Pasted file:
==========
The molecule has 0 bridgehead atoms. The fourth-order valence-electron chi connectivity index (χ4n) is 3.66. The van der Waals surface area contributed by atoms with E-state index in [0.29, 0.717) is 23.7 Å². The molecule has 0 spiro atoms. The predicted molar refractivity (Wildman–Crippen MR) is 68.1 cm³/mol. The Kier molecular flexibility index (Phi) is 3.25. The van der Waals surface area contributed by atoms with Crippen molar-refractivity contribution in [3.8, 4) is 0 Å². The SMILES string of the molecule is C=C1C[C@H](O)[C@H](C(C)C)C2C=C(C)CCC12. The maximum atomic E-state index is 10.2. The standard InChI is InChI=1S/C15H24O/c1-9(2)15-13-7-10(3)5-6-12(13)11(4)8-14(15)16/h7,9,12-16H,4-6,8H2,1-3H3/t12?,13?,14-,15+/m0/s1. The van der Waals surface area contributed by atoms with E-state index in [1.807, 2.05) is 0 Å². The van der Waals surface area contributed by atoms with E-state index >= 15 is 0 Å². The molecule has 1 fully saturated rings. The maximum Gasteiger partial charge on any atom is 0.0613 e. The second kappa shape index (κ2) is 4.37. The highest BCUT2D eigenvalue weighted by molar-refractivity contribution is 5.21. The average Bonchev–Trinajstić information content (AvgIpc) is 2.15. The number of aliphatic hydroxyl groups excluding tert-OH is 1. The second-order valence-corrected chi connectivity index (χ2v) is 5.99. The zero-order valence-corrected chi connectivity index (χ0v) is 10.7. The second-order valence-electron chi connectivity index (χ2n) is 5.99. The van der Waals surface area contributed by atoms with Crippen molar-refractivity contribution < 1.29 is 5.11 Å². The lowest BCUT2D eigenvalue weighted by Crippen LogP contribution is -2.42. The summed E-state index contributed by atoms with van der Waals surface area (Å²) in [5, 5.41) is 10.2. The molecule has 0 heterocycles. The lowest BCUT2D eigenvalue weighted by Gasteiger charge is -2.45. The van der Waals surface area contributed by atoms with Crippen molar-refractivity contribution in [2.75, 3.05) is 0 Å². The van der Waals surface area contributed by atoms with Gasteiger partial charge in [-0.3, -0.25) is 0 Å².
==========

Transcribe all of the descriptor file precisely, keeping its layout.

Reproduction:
The molecule has 0 bridgehead atoms. The fourth-order valence-electron chi connectivity index (χ4n) is 3.66. The van der Waals surface area contributed by atoms with E-state index in [0.29, 0.717) is 23.7 Å². The molecule has 0 spiro atoms. The predicted molar refractivity (Wildman–Crippen MR) is 68.1 cm³/mol. The Kier molecular flexibility index (Phi) is 3.25. The van der Waals surface area contributed by atoms with Crippen molar-refractivity contribution in [3.8, 4) is 0 Å². The SMILES string of the molecule is C=C1C[C@H](O)[C@H](C(C)C)C2C=C(C)CCC12. The maximum atomic E-state index is 10.2. The standard InChI is InChI=1S/C15H24O/c1-9(2)15-13-7-10(3)5-6-12(13)11(4)8-14(15)16/h7,9,12-16H,4-6,8H2,1-3H3/t12?,13?,14-,15+/m0/s1. The van der Waals surface area contributed by atoms with E-state index in [1.807, 2.05) is 0 Å². The van der Waals surface area contributed by atoms with E-state index >= 15 is 0 Å². The molecule has 1 fully saturated rings. The maximum Gasteiger partial charge on any atom is 0.0613 e. The second kappa shape index (κ2) is 4.37. The highest BCUT2D eigenvalue weighted by molar-refractivity contribution is 5.21. The average Bonchev–Trinajstić information content (AvgIpc) is 2.15. The number of aliphatic hydroxyl groups excluding tert-OH is 1. The second-order valence-corrected chi connectivity index (χ2v) is 5.99. The zero-order valence-corrected chi connectivity index (χ0v) is 10.7. The second-order valence-electron chi connectivity index (χ2n) is 5.99. The van der Waals surface area contributed by atoms with Crippen molar-refractivity contribution < 1.29 is 5.11 Å². The lowest BCUT2D eigenvalue weighted by Crippen LogP contribution is -2.42. The summed E-state index contributed by atoms with van der Waals surface area (Å²) in [5, 5.41) is 10.2. The molecule has 0 heterocycles. The lowest BCUT2D eigenvalue weighted by Gasteiger charge is -2.45. The van der Waals surface area contributed by atoms with Crippen molar-refractivity contribution in [2.75, 3.05) is 0 Å². The van der Waals surface area contributed by atoms with Gasteiger partial charge in [-0.3, -0.25) is 0 Å².